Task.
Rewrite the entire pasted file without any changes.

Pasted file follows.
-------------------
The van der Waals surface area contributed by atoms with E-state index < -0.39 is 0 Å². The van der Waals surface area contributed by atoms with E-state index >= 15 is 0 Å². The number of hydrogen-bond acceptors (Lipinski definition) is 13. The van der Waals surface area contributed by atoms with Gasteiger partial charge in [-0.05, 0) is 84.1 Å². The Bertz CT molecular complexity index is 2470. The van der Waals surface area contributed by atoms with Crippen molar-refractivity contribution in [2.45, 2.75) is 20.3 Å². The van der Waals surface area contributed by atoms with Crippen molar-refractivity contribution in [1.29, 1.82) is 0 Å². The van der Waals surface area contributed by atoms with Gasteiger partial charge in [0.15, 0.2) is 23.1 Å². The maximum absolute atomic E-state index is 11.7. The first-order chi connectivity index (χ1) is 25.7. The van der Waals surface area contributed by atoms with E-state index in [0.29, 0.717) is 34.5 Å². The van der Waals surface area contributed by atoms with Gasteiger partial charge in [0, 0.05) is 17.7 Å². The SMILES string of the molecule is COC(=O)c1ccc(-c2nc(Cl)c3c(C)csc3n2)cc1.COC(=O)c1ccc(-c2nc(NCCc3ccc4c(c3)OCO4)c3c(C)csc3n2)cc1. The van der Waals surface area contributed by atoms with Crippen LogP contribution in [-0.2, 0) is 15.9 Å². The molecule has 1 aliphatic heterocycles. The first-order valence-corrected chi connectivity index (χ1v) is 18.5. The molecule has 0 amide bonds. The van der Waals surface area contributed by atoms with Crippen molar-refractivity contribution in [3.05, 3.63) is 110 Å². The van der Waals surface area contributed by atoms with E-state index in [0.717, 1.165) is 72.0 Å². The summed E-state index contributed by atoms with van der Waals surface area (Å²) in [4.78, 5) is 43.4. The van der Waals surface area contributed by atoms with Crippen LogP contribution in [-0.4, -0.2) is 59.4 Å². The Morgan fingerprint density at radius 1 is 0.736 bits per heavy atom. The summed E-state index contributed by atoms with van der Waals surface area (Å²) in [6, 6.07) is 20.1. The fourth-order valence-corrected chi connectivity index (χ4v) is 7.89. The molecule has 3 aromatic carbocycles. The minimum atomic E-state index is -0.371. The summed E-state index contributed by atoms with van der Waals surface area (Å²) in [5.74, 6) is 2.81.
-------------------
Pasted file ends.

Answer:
The van der Waals surface area contributed by atoms with E-state index < -0.39 is 0 Å². The van der Waals surface area contributed by atoms with E-state index >= 15 is 0 Å². The number of hydrogen-bond acceptors (Lipinski definition) is 13. The van der Waals surface area contributed by atoms with Gasteiger partial charge in [-0.05, 0) is 84.1 Å². The Bertz CT molecular complexity index is 2470. The van der Waals surface area contributed by atoms with Crippen molar-refractivity contribution in [2.45, 2.75) is 20.3 Å². The van der Waals surface area contributed by atoms with Crippen molar-refractivity contribution in [1.29, 1.82) is 0 Å². The van der Waals surface area contributed by atoms with Gasteiger partial charge in [0.15, 0.2) is 23.1 Å². The maximum absolute atomic E-state index is 11.7. The first-order chi connectivity index (χ1) is 25.7. The van der Waals surface area contributed by atoms with E-state index in [0.29, 0.717) is 34.5 Å². The van der Waals surface area contributed by atoms with Gasteiger partial charge in [0, 0.05) is 17.7 Å². The SMILES string of the molecule is COC(=O)c1ccc(-c2nc(Cl)c3c(C)csc3n2)cc1.COC(=O)c1ccc(-c2nc(NCCc3ccc4c(c3)OCO4)c3c(C)csc3n2)cc1. The van der Waals surface area contributed by atoms with Crippen LogP contribution in [-0.2, 0) is 15.9 Å². The molecule has 1 aliphatic heterocycles. The first-order valence-corrected chi connectivity index (χ1v) is 18.5. The molecule has 0 amide bonds. The van der Waals surface area contributed by atoms with Crippen molar-refractivity contribution in [3.05, 3.63) is 110 Å². The van der Waals surface area contributed by atoms with E-state index in [0.717, 1.165) is 72.0 Å². The summed E-state index contributed by atoms with van der Waals surface area (Å²) in [4.78, 5) is 43.4. The van der Waals surface area contributed by atoms with Crippen LogP contribution in [-0.4, -0.2) is 59.4 Å². The Morgan fingerprint density at radius 1 is 0.736 bits per heavy atom. The summed E-state index contributed by atoms with van der Waals surface area (Å²) in [6, 6.07) is 20.1. The fourth-order valence-corrected chi connectivity index (χ4v) is 7.89. The molecule has 3 aromatic carbocycles. The minimum atomic E-state index is -0.371. The summed E-state index contributed by atoms with van der Waals surface area (Å²) in [5.74, 6) is 2.81.